India’s top court ruled on Monday that the 2016 decision by Prime Minister Narendra Modi's government to withdraw high value notes from circulation was valid.
A five-judge bench heard a clutch of petitions challenging the Bharatiya Janata Party government’s decision to remove 500 rupee ($6) and 1,000 rupee notes in November 2016. This brought the country’s economy to a grinding halt.
The Supreme Court judges in New Delhi said the decision satisfied the test of proportionality.
This test is used by constitutional courts to make a judgment in cases where a government decision risks infringing people's rights while aiming to provide some wider public benefit.
The ruling by the bench — despite one justice terming it unlawful in her dissenting judgement — is a boost for Mr Modi's government, which had faced criticism for the move.
Mr Modi sparked nationwide panic when in a televised address he ordered the scrapping all high value notes overnight on November 8, 2016, saying they would be “just worthless pieces of paper”.
He had claimed the move was taken to curb black market earnings, fake currency, terror financing and tax evasion.
Over 86 per cent of the total currency — 15 trillion rupees — was removed from circulation overnight, creating a shortage of banknotes.
Millions queued outside ATMs and banks for days to withdraw cash, hundreds of thousands of people in casual work lost their jobs for weeks and several people reportedly died from exhaustion and stress.
The government said it was a “well-considered” decision.
But 58 petitions were filed in the Supreme Court challenging the notes ban, arguing that it was unconstitutional as the government did not follow due procedure and that it should be struck down.
Petitioners argued that the government took the decision through an Executive order and that it was not initiated by the Reserve Bank of India Act.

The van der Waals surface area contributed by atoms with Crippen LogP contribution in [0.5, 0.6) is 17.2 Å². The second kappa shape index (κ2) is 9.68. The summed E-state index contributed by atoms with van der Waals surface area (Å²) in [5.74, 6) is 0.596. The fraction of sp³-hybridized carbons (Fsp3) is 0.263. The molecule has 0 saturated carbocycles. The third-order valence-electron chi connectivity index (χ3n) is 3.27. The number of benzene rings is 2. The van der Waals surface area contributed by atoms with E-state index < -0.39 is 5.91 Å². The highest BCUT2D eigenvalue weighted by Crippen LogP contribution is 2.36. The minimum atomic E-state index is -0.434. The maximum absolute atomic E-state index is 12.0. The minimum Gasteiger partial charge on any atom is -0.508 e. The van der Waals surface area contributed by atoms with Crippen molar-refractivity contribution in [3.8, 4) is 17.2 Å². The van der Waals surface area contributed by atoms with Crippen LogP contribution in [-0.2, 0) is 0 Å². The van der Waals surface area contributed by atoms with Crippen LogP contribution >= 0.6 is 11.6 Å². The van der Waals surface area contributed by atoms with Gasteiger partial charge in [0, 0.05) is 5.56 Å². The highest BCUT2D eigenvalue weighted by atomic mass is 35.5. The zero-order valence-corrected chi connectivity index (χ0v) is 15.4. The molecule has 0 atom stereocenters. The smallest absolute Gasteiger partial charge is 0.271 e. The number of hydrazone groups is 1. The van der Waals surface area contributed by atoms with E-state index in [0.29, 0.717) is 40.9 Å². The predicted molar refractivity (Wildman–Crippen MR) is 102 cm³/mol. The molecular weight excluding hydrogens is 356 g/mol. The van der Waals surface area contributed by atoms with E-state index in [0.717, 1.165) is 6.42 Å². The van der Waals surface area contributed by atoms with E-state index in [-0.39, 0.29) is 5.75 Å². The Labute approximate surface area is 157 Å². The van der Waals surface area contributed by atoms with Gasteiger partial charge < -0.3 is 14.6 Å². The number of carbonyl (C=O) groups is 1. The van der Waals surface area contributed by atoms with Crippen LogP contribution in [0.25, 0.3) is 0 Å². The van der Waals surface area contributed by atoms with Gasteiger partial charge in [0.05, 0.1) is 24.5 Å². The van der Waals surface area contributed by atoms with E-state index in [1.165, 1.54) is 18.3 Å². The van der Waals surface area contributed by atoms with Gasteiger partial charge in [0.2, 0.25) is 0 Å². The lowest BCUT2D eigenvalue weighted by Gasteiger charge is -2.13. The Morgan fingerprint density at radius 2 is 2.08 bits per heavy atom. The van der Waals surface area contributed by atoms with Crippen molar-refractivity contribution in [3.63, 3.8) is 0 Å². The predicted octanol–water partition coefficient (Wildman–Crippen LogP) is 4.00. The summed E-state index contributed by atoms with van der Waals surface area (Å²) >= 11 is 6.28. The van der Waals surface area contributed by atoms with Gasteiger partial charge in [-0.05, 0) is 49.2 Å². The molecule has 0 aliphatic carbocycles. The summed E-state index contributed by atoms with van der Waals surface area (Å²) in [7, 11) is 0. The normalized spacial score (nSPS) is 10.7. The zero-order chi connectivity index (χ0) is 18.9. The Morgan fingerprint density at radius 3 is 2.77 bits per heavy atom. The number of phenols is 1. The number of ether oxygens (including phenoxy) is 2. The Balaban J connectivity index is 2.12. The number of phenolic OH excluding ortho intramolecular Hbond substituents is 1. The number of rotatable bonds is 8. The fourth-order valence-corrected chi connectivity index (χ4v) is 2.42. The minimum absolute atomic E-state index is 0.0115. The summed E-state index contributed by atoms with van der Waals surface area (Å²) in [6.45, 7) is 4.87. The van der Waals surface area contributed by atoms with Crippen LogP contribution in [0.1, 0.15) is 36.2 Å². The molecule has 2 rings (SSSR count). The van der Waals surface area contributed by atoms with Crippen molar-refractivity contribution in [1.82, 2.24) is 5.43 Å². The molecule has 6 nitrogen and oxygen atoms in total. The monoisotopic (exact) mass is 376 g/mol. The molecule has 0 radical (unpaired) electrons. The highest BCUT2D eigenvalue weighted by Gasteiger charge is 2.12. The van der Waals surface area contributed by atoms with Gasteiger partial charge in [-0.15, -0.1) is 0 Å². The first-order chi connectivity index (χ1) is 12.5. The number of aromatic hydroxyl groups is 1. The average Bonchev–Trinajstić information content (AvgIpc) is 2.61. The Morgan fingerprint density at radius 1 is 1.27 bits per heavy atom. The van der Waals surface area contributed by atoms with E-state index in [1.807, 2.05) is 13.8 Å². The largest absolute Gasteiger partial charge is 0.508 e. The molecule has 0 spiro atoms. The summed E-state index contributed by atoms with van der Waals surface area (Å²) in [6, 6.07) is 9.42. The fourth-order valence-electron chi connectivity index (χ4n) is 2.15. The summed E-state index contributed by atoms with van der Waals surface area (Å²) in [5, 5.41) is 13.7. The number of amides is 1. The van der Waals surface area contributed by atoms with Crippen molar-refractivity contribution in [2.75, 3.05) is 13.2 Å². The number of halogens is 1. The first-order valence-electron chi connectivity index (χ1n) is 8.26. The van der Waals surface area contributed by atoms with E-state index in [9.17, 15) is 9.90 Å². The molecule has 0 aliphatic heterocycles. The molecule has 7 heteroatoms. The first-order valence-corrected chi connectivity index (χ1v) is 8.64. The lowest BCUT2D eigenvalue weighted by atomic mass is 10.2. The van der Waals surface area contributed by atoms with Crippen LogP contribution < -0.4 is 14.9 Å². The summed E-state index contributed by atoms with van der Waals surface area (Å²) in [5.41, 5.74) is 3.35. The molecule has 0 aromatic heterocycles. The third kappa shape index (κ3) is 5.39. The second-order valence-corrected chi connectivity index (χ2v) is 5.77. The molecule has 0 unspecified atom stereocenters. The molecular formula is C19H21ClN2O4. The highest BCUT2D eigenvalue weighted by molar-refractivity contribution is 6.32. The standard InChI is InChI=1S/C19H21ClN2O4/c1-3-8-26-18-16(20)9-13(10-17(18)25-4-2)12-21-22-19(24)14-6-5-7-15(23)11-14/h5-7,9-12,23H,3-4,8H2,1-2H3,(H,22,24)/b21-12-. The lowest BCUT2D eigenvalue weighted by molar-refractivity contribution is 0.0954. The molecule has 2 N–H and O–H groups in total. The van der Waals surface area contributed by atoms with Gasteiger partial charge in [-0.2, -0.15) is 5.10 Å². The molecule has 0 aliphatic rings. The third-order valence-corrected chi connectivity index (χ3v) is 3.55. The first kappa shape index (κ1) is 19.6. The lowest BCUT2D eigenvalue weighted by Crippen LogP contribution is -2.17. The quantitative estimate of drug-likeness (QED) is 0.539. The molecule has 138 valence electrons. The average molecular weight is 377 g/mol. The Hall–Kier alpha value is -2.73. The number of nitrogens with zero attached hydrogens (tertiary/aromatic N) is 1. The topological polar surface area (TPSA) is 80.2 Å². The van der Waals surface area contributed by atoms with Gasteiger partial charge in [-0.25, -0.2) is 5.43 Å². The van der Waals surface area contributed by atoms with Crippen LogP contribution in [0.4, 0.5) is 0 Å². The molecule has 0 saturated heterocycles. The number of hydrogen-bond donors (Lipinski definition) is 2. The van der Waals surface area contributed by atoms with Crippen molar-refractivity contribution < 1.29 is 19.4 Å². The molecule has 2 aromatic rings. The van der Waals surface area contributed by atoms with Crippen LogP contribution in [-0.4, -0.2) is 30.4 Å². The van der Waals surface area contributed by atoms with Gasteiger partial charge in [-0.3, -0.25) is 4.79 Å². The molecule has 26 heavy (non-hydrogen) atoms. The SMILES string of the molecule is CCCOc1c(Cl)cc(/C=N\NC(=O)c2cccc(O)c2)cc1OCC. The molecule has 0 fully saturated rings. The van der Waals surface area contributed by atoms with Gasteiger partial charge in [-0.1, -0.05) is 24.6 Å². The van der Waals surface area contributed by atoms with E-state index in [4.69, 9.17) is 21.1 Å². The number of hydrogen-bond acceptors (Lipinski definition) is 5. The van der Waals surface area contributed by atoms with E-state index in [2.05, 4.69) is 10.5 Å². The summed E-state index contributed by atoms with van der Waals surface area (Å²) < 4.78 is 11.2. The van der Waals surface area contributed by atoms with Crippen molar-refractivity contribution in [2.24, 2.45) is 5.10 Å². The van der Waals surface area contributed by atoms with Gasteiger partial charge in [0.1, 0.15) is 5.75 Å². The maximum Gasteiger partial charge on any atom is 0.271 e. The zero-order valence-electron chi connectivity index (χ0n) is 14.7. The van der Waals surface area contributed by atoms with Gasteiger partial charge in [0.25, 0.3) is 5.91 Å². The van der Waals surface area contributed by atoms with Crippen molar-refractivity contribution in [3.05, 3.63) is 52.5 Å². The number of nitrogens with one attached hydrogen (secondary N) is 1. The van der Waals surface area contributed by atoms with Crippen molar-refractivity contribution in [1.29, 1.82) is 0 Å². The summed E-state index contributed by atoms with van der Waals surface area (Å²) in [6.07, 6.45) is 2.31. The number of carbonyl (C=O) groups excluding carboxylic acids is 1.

Such as massive undertaking as the note withdrawal requires recommendation from the Reserve Bank of India — India's central bank and banking regulator, said petitioners.
They argued that the government had instead advised the bank.
The petitioners asked the court to review the documents to assess if the RBI had considered the impact of such an exercise which caused citizens “agony, loss and hardship”.
Four judges on Monday upheld the government’s decision on demonetisation, saying there was consultation between ministers and the RBI for months beforehand.
“From the record, it appears that there was a consultative process between central government and RBI for over six months before the decision was taken,” the top court said in its majority judgment written by Justice BR Gavai.
“We find that the three purposes are proper purposes and there was a reasonable nexus between the objects and the means to achieve the objects. Action cannot be struck down on the basis of the doctrine of proportionality,” the judgment read.
However, Justice BV Nagarathna — who is in line to be India’s first woman chief justice — disagreed, arguing that the Parliament of India should have been involved.
“Without Parliament a democracy cannot thrive, and so that meaning to democracy is given. Parliament cannot be left aloof on such important decisions,” she said.
The government argued that the court cannot decide a matter when no tangible relief can be granted. That would be like “unscrambling a scrambled egg”, it said.
Raavi Birbal, a Supreme Court advocate, said the verdict set an important precedent.
“Under the Indian legal system courts are generally slow in interfering with decisions of government unless those are unconstitutional, have lack of jurisdiction, contrary to powers, palpably discriminatory or arbitrary,” Ms Birbal told The National.
“Demonetisation is a policy matter of the government. Supreme Court has time and again held that courts cannot usurp wisdom of Executive with its own.
Constitution Bench’s decision on demonetisation has reaffirmed the legal position, thus making it another important precedent,” she said.